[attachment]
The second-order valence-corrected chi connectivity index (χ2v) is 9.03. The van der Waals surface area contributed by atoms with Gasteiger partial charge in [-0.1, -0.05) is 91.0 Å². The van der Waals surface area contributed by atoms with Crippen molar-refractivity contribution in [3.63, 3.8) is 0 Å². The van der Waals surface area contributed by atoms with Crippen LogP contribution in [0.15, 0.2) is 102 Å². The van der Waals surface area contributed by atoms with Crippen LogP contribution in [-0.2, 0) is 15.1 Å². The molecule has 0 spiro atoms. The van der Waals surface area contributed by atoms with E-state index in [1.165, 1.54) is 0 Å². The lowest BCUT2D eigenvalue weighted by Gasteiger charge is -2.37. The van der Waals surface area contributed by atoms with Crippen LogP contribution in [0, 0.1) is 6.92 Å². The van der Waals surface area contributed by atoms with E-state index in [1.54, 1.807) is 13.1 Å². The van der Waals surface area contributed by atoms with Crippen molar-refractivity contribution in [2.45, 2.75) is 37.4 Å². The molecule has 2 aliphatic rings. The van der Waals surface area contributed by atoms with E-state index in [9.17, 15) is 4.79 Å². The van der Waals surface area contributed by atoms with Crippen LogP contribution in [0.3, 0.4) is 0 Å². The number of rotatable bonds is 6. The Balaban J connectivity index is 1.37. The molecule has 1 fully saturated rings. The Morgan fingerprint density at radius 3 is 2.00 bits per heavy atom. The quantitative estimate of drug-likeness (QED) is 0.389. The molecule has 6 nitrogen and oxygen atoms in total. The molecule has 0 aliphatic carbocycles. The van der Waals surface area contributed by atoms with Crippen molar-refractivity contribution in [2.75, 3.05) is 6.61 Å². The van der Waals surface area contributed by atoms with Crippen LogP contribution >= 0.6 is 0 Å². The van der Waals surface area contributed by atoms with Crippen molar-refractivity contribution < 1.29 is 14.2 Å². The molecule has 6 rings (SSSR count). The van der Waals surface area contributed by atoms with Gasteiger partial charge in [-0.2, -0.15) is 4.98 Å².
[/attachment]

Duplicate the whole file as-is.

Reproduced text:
The second-order valence-corrected chi connectivity index (χ2v) is 9.03. The van der Waals surface area contributed by atoms with Gasteiger partial charge in [-0.1, -0.05) is 91.0 Å². The van der Waals surface area contributed by atoms with Crippen molar-refractivity contribution in [3.63, 3.8) is 0 Å². The van der Waals surface area contributed by atoms with Crippen LogP contribution in [0.15, 0.2) is 102 Å². The van der Waals surface area contributed by atoms with Crippen LogP contribution in [-0.2, 0) is 15.1 Å². The molecule has 0 spiro atoms. The van der Waals surface area contributed by atoms with E-state index in [1.165, 1.54) is 0 Å². The lowest BCUT2D eigenvalue weighted by Gasteiger charge is -2.37. The van der Waals surface area contributed by atoms with Crippen LogP contribution in [0, 0.1) is 6.92 Å². The van der Waals surface area contributed by atoms with E-state index in [1.54, 1.807) is 13.1 Å². The van der Waals surface area contributed by atoms with Crippen molar-refractivity contribution in [2.45, 2.75) is 37.4 Å². The molecule has 2 aliphatic rings. The van der Waals surface area contributed by atoms with E-state index in [9.17, 15) is 4.79 Å². The van der Waals surface area contributed by atoms with Crippen LogP contribution in [0.3, 0.4) is 0 Å². The number of rotatable bonds is 6. The Balaban J connectivity index is 1.37. The molecule has 1 fully saturated rings. The Morgan fingerprint density at radius 3 is 2.00 bits per heavy atom. The quantitative estimate of drug-likeness (QED) is 0.389. The molecule has 6 nitrogen and oxygen atoms in total. The molecule has 0 aliphatic carbocycles. The van der Waals surface area contributed by atoms with Crippen molar-refractivity contribution in [2.75, 3.05) is 6.61 Å². The van der Waals surface area contributed by atoms with Crippen LogP contribution >= 0.6 is 0 Å². The van der Waals surface area contributed by atoms with Crippen molar-refractivity contribution < 1.29 is 14.2 Å². The molecule has 6 rings (SSSR count). The van der Waals surface area contributed by atoms with Gasteiger partial charge in [-0.2, -0.15) is 4.98 Å².